1. For the Starter: Mix together all ingredients (you will have a thick, pudding-like dough). Cover the mixture with plastic wrap and leave at room temperature (about 70F) for 2 to 16 hours.
2. For the Dough: In a medium bowl, combine all of the dry ingredients for the dough. After the starter is done sitting at room temperature, stir it down. You can either use a wooden spoon to make the dough by hand, or use the paddle attachment on a stand mixer. Alternate mixing the water and the dry ingredients into the starter. Mix until just combined and the dough starts looking shaggy. Leave the dough in the bowl, cover it with a piece of plastic wrap that has been lightly sprayed with cooking oil, and let it rest for 15 minutes.
3. Kneading: Once the dough has rested for 15 minutes it’s time to knead it. You can either knead the dough by hand or use the dough hook on a stand mixer. You can add up to ½ c more bread flour as needed during the kneading process. If you knead it by hand it will take about 10 to 12 minutes; if done with a dough hook in a stand mixer it will take about 5 to 7 minutes. The dough is done kneading when you press one finger into the dough and the indentation remains; the dough will be a little tacky, even when done kneading.
4. First Rising: Place the dough in a large, lightly oiled bowl and cover it with plastic wrap that has been lightly sprayed with cooking spray; cover the plastic wrap with a towel. Let the dough rise at room temperature (about 70F) in a draft-free place until almost doubled in size (this will take 1 to 2 hours, depending on the weather). When the dough is almost doubled, gently deflate it but don’t knock out all the air.
5. Shaping: Line a baking sheet with parchment paper and sprinkle cornmeal on the parchment (or sprinkle cornmeal on a pizza peel). After deflating the dough, sprinkle it lightly with flour, flour your hands, and form the dough into a ball. Place the ball of dough on the prepared baking sheet or pizza peel, seam-side down. Dust the dough with a little more flour.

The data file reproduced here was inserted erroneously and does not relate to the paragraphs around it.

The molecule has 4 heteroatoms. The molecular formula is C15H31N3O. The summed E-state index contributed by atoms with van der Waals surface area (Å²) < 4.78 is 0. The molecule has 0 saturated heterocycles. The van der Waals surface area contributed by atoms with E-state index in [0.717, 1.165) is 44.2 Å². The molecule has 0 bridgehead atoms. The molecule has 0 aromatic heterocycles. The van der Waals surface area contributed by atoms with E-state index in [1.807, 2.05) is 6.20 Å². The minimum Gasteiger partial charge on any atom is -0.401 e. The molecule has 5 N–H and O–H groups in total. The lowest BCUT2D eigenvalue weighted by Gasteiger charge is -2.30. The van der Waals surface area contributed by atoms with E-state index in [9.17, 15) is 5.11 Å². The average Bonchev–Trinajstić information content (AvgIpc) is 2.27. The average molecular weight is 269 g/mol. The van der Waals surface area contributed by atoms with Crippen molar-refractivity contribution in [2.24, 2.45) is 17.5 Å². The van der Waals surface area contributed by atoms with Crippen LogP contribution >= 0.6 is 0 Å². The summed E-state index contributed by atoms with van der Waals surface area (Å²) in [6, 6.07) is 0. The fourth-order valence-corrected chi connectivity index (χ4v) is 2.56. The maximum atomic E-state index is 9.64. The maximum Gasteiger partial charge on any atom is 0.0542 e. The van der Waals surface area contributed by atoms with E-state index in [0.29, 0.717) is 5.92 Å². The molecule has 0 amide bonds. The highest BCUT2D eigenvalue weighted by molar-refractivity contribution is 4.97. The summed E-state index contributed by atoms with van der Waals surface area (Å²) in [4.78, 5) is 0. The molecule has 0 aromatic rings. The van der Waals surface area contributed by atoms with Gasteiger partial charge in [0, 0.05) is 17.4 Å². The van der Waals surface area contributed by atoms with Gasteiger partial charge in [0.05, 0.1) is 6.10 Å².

6. Second Rising: Once the dough is on the prepared baking sheet or pizza peel, lightly cover it with plastic wrap and let it rise at room temperature (about 70F) in a draft-free place until it’s puffy and about 40 to 50% larger (this will take somewhere between 30 to 90 minutes).
7. Preheating: Right after you start the second rising, place the pizza stone on a rack in the center of the oven. Preheat the oven to 475F.
8. Baking: After the second rising, only slash the dough if it has risen 40 to 50%; if the dough has risen more, do not slash it. Lightly spray a little water onto the bread and into the oven. Transfer the bread to the preheated pizza stone in the oven (if you used parchment paper, leave the bread on the parchment paper). Reduce the heat to 425F and spray a little water in the oven every few minutes for the first 15 minutes of baking. Bake the bread for about 25 to 30 minutes, or until done. The bread is done when it has a golden brown crust that’s firm to the touch, and it sounds hollow when tapped on the bottom.
9. Cooling: Let the bread cool completely on a wire rack before cutting.